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Oregon UPS driver helps deliver earthquake relief supplies to his home country of Turkey

When supply drive volunteers needed to transport tons of donations to Seattle, Murat Yavuz drew upon his strengths and UPS support.

HILLSBORO, Ore. — The images of earthquake damage out of Turkey and Syria are hard for anyone to see, but for Murat Yavuz, they’re especially painful.

“Unfortunately it’s a really, really big disaster,” said Yavuz, who grew up in Antalya, not far from the Turkish earthquake sites.

Yavuz immigrated to the United States 23 years ago and has been a UPS driver since 2009. For him life is good, but in the wake of more than 50,000 deaths, that feels strange.

“Kind of guilty. It's not our fault technically, but how we live here and how they've been struggling, trying to get from under the collapse, you know,” said Yavuz. “Sitting and crying is not a solution, it's not going to help anyone.”

For that reason, Yavuz and others from the Oregon Turkish American Association held a supply drive. Together, they collected 16 pallets of badly needed items; things like hygiene supplies, sleeping bags and tents. They needed to get it all up to Seattle where it could be flown out to Turkey. But how?

“I was thinking, by myself what can I do?” said Yavuz. “So then I think, the best thing I can do is driving, and delivering stuff!”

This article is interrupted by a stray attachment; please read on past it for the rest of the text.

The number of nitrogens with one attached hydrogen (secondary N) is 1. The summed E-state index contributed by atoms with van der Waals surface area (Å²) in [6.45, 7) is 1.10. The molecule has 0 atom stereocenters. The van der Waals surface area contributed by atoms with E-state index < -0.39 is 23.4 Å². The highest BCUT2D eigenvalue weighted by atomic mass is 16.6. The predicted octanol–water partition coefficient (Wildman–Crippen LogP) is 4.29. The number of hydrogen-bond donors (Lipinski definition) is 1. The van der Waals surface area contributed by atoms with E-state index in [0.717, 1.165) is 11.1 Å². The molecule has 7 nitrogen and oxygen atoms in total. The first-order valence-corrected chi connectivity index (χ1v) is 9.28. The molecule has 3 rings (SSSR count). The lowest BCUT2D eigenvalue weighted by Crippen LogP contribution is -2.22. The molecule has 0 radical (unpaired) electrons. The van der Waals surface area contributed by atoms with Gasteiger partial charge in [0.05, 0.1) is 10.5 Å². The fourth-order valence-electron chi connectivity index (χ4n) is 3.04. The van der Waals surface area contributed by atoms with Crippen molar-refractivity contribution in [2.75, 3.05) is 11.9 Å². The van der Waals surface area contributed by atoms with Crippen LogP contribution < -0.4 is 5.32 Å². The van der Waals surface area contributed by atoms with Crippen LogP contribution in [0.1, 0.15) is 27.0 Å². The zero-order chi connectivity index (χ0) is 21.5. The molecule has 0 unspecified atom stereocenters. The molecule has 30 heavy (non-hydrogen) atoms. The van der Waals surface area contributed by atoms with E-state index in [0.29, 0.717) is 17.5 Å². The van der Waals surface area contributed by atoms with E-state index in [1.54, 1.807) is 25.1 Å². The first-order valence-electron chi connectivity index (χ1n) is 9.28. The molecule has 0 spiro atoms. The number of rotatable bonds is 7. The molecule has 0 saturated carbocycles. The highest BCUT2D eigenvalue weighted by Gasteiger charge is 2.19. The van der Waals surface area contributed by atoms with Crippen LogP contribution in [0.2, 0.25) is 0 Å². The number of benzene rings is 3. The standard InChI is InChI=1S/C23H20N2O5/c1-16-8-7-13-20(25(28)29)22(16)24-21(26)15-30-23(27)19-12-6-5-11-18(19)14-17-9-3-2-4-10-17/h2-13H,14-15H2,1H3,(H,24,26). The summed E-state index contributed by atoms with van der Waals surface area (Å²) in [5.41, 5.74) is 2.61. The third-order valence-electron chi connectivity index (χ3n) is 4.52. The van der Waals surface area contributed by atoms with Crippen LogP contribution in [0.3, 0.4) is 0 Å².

Yavuz pitched the idea to UPS management including Lyle Arnett, and the Hillsboro Business Manager for UPS supported it.

“That’s what friends do for friends, what family does that for family,” said Arnett. “It's bred in all of us to react like that and whenever somebody's in need that's what we do. [UPS employees] come out of the wood for our friends family and communities.”

On Feb.16, volunteers loaded the UPS truck and Yavuz drove it to Seattle — a trip that would normally carry tens of thousands of dollars in shipping costs, covered by UPS. The shipping company also made a $1 million donation to humanitarian efforts in Turkey.

Within 24 hours, the precious donations were in Seattle and on a Turkish Airlines flight to those who needed them. Over the weekend, volunteers received a thank you video from people in Turkey who received the donations. In the video, a little girl clung to a little stuffed animal. Yavuz said he remembered loading the little toy up along with the rest of the supplies.

“We try to do something but it's not enough you know?” said Yavuz. “Sixteen pallets looks like a lot but how many thousands of people [are in need]? “They need a lot of stuff. More than 16 pallets.”

Yavuz hopes others will consider donating what they can to one of many humanitarian relief efforts happening in Turkey.

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